The US is pushing for a power-sharing government that includes the Taliban, but Seraj said women want written guarantees from the Taliban they won't reverse the gains made by women in the past 20 years. She explained: 'I am not frustrated that the Americans are leaving ... the time was coming that the Americans would go home.' 

The executive director of Afghan Women's Skill Development added that they also want the international community to hold the insurgent movement to its commitments.

'We keep yelling and screaming and saying, for God's sake, at least do something with the Taliban, take some kind of assurance from them... a mechanism to be put in place' that guarantees women's rights,' she added.

In a statement last week, the Taliban outlined the type of government they seek and promised that women 'can serve their society in the education, business, health and social fields while maintaining correct Islamic hijab'.

It also promised girls would have the right to choose their husbands, considered deeply unacceptable in many traditional and tribal homes in Afghanistan, where husbands are chosen by their parents.

But the statement offered few further details, nor did it guarantee women could participate in politics or have freedom to move unaccompanied by a male relative.

Many have expressed worry that the vague terms the Taliban use in their promises, like 'correct hijab' or guaranteeing rights 'provided under Islamic law' give them a wide margin to impose hard-line interpretations.

According to an index kept by Georgetown University's Institute for Women, Peace and Security, Afghanistan remains one of the worst countries in the world for women, after only Yemen and Syria.

In many rural areas, women still wake at dawn, do heavy labour in the home and fields and wear traditional coverings, while one in three girls is married before 18, most often in forced marriages, according to UN estimates.

Meanwhile, religious conservatives who dominate the Parliament have prevented passage of a Protection of Women bill.

In Afghanistan, 54 per cent of its 36 million people live below the poverty level of $1.90 a day and runaway government corruption has swallowed up hundreds of millions of dollars, rights workers and watchdogs claim.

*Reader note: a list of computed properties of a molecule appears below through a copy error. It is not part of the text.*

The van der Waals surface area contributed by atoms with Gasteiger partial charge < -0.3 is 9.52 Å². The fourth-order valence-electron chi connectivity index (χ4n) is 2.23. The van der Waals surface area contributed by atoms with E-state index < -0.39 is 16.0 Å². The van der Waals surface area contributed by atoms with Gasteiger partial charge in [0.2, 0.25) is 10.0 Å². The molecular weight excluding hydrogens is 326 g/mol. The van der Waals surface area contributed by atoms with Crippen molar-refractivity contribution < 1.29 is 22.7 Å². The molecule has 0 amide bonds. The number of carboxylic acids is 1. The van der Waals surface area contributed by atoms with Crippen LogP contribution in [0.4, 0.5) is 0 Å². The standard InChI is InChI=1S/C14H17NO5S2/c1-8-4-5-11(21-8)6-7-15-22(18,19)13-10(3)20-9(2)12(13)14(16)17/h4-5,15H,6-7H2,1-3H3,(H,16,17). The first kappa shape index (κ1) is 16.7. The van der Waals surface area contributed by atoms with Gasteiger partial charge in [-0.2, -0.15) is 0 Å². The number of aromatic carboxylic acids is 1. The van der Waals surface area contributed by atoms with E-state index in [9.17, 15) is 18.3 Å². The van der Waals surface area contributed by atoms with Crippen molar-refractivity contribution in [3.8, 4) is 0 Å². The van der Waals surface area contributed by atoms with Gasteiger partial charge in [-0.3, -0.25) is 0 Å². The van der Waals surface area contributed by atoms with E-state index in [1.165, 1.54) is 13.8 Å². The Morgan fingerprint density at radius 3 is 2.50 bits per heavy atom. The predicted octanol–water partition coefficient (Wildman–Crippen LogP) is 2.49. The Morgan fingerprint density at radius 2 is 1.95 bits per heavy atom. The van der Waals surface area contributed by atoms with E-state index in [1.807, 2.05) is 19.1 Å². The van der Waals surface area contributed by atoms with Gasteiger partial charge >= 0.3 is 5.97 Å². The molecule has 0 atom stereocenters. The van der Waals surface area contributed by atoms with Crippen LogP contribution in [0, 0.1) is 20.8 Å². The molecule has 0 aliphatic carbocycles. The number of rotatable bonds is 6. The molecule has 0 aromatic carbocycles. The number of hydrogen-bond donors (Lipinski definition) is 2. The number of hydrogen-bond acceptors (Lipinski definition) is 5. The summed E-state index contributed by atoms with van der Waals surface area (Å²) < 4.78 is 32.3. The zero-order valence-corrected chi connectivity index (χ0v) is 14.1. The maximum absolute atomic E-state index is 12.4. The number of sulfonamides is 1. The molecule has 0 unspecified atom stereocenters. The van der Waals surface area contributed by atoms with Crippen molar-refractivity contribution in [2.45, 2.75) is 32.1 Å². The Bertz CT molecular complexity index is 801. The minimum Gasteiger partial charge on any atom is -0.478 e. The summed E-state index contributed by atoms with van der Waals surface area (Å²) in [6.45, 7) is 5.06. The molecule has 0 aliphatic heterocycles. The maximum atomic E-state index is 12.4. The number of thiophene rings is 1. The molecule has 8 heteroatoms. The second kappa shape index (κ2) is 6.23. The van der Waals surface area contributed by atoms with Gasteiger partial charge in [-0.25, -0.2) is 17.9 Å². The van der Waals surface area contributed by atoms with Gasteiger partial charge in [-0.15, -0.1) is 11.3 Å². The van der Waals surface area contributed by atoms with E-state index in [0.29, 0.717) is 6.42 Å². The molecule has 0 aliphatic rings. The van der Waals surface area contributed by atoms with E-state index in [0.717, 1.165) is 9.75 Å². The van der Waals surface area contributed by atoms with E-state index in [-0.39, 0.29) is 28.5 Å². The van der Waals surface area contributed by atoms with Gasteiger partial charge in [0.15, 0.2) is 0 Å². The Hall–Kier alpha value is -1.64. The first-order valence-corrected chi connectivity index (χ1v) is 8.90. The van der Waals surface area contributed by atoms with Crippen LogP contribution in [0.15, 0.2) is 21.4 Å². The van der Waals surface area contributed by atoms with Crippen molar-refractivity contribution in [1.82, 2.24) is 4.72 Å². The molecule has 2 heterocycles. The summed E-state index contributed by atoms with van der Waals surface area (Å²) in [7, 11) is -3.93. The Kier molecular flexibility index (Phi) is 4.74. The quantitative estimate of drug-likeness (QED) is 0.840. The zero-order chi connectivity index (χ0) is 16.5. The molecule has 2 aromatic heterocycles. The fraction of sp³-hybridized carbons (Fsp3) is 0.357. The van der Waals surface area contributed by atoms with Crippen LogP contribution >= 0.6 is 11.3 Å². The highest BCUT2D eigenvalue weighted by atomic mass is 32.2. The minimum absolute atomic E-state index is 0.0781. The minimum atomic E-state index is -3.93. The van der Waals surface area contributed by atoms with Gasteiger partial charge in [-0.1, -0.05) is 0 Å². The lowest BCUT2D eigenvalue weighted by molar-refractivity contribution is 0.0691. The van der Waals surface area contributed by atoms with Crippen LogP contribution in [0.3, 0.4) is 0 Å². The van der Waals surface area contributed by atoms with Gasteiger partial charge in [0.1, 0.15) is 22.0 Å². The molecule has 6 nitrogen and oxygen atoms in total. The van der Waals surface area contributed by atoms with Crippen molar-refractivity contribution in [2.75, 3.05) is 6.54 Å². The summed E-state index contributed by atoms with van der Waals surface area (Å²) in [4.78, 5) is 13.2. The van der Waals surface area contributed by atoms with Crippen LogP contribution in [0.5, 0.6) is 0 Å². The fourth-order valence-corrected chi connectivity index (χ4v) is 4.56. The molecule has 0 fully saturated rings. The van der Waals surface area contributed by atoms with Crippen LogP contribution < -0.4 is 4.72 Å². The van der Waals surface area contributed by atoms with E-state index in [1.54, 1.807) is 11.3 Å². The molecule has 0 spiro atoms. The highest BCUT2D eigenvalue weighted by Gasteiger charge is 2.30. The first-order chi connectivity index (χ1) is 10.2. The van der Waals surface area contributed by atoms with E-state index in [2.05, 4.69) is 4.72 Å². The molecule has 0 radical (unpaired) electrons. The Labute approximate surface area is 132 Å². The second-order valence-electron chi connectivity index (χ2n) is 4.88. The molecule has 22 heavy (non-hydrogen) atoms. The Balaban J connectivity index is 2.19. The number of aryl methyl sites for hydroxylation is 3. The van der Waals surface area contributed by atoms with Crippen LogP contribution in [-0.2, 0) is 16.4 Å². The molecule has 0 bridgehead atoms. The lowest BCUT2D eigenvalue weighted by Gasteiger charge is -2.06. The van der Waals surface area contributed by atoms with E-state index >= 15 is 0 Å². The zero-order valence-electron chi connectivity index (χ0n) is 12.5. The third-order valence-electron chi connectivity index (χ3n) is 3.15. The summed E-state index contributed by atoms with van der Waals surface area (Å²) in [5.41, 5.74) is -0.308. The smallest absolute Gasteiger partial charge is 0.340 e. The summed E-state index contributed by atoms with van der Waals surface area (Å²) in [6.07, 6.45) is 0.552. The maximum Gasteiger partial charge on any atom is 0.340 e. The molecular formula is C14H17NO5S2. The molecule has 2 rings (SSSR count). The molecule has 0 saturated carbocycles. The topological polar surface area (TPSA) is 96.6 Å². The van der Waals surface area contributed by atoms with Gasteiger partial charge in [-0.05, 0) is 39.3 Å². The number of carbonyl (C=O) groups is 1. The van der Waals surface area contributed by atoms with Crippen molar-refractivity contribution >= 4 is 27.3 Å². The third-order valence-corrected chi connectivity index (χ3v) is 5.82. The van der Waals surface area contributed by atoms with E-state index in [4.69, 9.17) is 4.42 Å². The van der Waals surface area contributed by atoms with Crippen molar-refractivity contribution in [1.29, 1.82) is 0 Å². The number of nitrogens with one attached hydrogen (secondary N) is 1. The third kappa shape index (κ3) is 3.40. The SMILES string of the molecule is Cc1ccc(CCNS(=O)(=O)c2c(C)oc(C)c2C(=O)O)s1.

Kobra, 60, who works at a bakery in Kabul's Karte Sakhi neighborhood, makes around 100 Afghanis a day ($1.30) working in a brick shack blackened by soot in front of a clay oven dug into the floor.The work is backbreaking with smoke filling her lungs and flames scorching her, but she is the only wage earner for her sick husband and five children.

Kobra admitted she isn't looking forward to a Taliban return as she is Hazara, an ethnic minority that has faced violence from the Taliban and other Sunni groups.

But she also accused the current government of 'eating all the money' sent for Afghanistan's poor to feed their own corruption.

For months, she has tried to collect a stipend for the poor worth about $77 but each time she is told her name is not on the list.

'Who took my name?' she said. 'You have to know someone, have a contact in the government or you will never receive anything.'

Her daughter Zarmeena, 13, also works by her side in the Kabul bakery, helping to knead the dough and sweep the soot-coated floor. 

Neighbourhood women bring their dough to be baked, and Zarmeena kneads it and puts it into the oven. They yell insults at her if she accidentally drops it into the fire.

Zameena has never been to school because her mother needs her in the bakery, though her younger brother, seven, is in school. 

'If I could go... I would be a doctor,' she said.

Nearly 3.7 million Afghan children between seven and 17 are out of school, most of them girls, according to the United Nations Children Education Fund.



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Crime,4,Warship,1,water,11,Waziristan,3,Weapons,8,weather,263,wedding,22,Weddings,4,Welcome,1,which is under investigation,1,Wikileaks,1,Wild fire,5,Wildlife,6,woman,73,Women,160,Women Chamber,1,Women March,1,Women test,1,Women trafficking,7,Wonders,1,Worker,1,Workers,10,Working class,9,Worship place,4,Writers,1,Yazidis,1,Yemen,14,youth,5,Yum-i-Shahadat,1,
South Punjab News : Taliban launches huge offensive in Afghanistan's Helmand province
Taliban launches huge offensive in Afghanistan's Helmand province
South Punjab News